Some weeks required more materials such as the cooking unit because we needed a lot of food, but again, nothing crazy expensive and worth the money for the outcome. I went through the supply list of every unit before we got started and made an Amazon Wishlist and shared it with our family members that often like to buy my kid’s gifts so that they would know the books and tools that would be extra useful to us right now!
The activities do not take a lot of time to set up. I don’t think I ever spent more than two minutes gathering supplies and setting up an activity for the lessons. They are quick and practical!
The lessons truly are playing. There are no worksheets to print out! It’s all activities to set up for your preschool to explore numbers and letters. There’s a lot of paint and a lot of play! A method I can get behind!
I loved that each unit had a great book list that really worked hand in hand with each day, but we started Playing Preschool the same time quarantine began, meaning our library was closed! Without the resource of the library, it was so hard to find the specific books she recommended. I did my best to find substitutes (although her suggestions truly are the best books to use). I also tried the free trial of Vooks, but not a single book on the list was found there! You can read my Vooks review here.
Another solution I found was to buy a few books on thirftbooks.com, they had great prices and free shipping after a certain amount spent! I couldn’t pass up an opportunity at buying new books! We also searched Kindle on Amazon for any free or cheap purchases. Those books obviously aren’t the same as holding a real book, but it did the job!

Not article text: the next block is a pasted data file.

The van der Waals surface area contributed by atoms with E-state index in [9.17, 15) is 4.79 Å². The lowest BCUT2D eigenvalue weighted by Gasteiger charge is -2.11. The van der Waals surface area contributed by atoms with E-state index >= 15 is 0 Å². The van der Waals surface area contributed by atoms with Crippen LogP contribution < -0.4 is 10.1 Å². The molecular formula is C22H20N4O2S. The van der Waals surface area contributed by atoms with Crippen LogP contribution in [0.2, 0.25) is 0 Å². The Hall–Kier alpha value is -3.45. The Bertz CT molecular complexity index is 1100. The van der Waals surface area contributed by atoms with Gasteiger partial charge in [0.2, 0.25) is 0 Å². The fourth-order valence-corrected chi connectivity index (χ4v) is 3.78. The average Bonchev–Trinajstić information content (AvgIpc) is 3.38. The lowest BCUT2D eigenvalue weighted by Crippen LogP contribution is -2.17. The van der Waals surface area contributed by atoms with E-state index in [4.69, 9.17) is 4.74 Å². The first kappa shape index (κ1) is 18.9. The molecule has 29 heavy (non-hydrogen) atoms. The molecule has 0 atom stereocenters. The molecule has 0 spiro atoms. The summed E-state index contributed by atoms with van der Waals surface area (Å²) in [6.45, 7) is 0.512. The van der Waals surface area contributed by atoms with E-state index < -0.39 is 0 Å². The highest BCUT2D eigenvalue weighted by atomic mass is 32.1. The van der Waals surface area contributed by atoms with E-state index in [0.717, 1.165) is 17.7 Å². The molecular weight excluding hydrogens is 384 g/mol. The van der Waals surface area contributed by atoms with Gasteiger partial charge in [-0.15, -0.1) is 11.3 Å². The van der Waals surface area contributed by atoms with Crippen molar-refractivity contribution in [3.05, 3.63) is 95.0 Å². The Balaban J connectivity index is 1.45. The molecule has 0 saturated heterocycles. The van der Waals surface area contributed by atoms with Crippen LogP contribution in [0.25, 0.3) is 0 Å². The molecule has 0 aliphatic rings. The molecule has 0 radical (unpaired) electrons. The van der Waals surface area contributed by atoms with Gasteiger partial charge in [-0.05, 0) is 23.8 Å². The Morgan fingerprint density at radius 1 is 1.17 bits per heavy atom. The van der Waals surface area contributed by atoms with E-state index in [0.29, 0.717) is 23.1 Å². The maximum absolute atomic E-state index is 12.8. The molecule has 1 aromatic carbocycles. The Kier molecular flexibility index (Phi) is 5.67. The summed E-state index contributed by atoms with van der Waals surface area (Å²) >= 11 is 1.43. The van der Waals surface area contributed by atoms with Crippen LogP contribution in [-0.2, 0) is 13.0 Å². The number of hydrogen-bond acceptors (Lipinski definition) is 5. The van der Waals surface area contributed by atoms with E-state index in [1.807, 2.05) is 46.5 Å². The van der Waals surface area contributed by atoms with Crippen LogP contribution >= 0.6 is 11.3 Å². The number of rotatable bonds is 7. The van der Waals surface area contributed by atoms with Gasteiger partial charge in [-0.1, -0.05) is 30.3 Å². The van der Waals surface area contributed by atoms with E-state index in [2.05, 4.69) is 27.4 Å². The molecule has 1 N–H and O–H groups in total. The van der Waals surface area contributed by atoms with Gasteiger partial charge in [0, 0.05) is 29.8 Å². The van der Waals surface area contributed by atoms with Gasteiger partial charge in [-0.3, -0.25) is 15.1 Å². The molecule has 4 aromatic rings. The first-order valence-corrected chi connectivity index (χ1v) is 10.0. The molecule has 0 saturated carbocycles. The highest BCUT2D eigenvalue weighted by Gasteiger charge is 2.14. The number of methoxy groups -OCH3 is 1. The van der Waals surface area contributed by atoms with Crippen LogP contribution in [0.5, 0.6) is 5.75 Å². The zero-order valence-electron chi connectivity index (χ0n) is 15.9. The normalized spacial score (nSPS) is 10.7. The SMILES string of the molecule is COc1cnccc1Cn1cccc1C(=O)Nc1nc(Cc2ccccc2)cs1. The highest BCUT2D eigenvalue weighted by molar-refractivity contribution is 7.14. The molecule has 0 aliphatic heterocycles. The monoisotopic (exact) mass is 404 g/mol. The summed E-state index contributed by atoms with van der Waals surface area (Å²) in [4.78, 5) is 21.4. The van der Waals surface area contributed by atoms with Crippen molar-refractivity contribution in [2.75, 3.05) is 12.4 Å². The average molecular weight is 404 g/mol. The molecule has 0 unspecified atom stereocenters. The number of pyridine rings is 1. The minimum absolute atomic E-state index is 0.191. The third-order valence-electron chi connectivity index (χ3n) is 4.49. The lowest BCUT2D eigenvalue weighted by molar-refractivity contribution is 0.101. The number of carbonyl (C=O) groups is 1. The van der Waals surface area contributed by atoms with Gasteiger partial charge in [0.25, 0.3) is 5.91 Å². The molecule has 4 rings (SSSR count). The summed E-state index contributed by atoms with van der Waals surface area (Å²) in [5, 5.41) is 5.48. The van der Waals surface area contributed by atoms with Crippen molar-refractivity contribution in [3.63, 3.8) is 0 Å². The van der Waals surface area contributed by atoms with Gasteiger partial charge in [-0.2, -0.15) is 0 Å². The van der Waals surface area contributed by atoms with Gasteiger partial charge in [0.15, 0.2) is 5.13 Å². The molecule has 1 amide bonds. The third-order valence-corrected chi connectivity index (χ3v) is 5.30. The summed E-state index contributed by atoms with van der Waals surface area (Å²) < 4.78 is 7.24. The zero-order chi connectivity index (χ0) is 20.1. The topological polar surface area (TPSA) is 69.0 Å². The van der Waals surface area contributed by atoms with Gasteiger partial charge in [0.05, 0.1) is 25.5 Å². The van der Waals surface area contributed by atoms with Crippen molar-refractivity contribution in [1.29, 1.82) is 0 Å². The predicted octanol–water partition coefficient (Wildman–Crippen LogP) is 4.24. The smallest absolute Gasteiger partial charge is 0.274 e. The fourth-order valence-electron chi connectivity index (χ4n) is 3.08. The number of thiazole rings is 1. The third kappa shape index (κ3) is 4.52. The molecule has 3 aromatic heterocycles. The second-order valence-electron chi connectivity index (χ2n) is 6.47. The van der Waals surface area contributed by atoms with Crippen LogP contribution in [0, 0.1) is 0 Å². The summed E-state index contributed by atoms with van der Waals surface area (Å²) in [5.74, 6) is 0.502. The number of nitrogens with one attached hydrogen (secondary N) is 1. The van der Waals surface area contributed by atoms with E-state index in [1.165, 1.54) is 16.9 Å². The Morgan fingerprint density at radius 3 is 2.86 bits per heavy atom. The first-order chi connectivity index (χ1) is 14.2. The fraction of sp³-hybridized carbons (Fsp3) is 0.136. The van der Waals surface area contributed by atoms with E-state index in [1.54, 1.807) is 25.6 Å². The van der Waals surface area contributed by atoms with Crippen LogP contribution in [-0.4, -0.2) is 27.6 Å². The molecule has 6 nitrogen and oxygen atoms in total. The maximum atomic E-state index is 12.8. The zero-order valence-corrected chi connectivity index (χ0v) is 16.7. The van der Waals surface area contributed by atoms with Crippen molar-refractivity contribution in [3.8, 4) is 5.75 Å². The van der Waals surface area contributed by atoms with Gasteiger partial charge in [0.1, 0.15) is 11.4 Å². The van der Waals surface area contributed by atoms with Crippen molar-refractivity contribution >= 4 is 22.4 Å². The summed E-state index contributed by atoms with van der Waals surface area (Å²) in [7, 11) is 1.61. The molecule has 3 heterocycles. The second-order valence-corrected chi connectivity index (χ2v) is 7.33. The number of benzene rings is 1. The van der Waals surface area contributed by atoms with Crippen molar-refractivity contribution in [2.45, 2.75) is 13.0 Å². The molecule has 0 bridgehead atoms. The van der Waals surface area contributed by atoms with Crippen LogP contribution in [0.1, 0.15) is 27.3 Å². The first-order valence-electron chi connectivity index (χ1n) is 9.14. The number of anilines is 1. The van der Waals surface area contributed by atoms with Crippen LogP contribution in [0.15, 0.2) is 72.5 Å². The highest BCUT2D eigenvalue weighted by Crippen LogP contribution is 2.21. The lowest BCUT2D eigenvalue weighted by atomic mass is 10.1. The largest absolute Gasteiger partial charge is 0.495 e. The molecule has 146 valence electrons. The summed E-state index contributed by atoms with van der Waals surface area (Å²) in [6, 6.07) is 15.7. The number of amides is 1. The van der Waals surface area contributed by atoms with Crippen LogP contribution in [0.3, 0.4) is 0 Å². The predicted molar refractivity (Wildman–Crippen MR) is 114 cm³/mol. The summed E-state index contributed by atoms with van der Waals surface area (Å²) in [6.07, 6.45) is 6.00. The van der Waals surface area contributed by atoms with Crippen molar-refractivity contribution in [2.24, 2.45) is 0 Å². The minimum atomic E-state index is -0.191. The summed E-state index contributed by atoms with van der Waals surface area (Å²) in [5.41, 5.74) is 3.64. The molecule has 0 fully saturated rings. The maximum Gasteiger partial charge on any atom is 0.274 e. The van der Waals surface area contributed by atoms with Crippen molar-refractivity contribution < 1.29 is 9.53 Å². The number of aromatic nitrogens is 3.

The rest I put on my Amazon wishlist for our family members and we received many that way. I also called upon good friends and neighbors to borrow their books. With all efforts combined, I was able to get together all of our books! With access to a public library, this process would not be as difficult as it was for me, but I wanted to share my ideas for others who also may not have access to a library as well.
The final downside is more on me than on the curriculum itself. I would feel like the entire unit was a failure if we skipped a day or even a single activity. I wanted to get everything in to make sure she understood the concepts being taught. In the introduction of Playing Preschool, Susie the creator of the curriculum explicitly says you do not have to do every activity and it does not have to all be done in one sitting. She suggestions spreading it out throughout the day or splitting it up into two sections if accomplishing everything in one sitting is too much for your preschooler. My type-A personality shone through a lot when I saw each activity as a checklist feeling like I needed to mark everything off. You do not need to do this to have success in the program.
Overall, I truly have loved Playing Preschool and use it often with my daughter. Even if we are on a break from doing preschool, I can still pull it out and find one or two activities for her to do while I cook dinner or clean the house. It’s great exposure to letters and numbers. My 2.5-year-old has very little interest in her letters and even after a few weeks of playing preschool she can’t name a single letter or letter sound, but she’s still gaining that exposure and teaching her to have a love for learning and reading. Playing Preschool for the win!
Have you done the Playing Preschool curriculum? Leave your pros and cons in the comments for others to see!
Reading before Kindergarten- is it necessary? Is it beneficial? Is it something parents and educators should be spending their precious minutes with the children on? As time goes on, more and more pressure is put on parents to have high academically achieving children and preschools across the nation are meeting this “need” by giving kids an academic-based preschool in exchange for a play-based preschool.
I’ve been hearing an ad for a local preschool in my area that boasts “We will have your kids reading before kindergarten!” and every time I hear the ad it makes me angry that they are adding to the social pressure put on parents for having a reading four or five year old! No parent should ever have to feel inadequate because their child isn’t an early reader. It goes without saying that this is not a preschool I can support.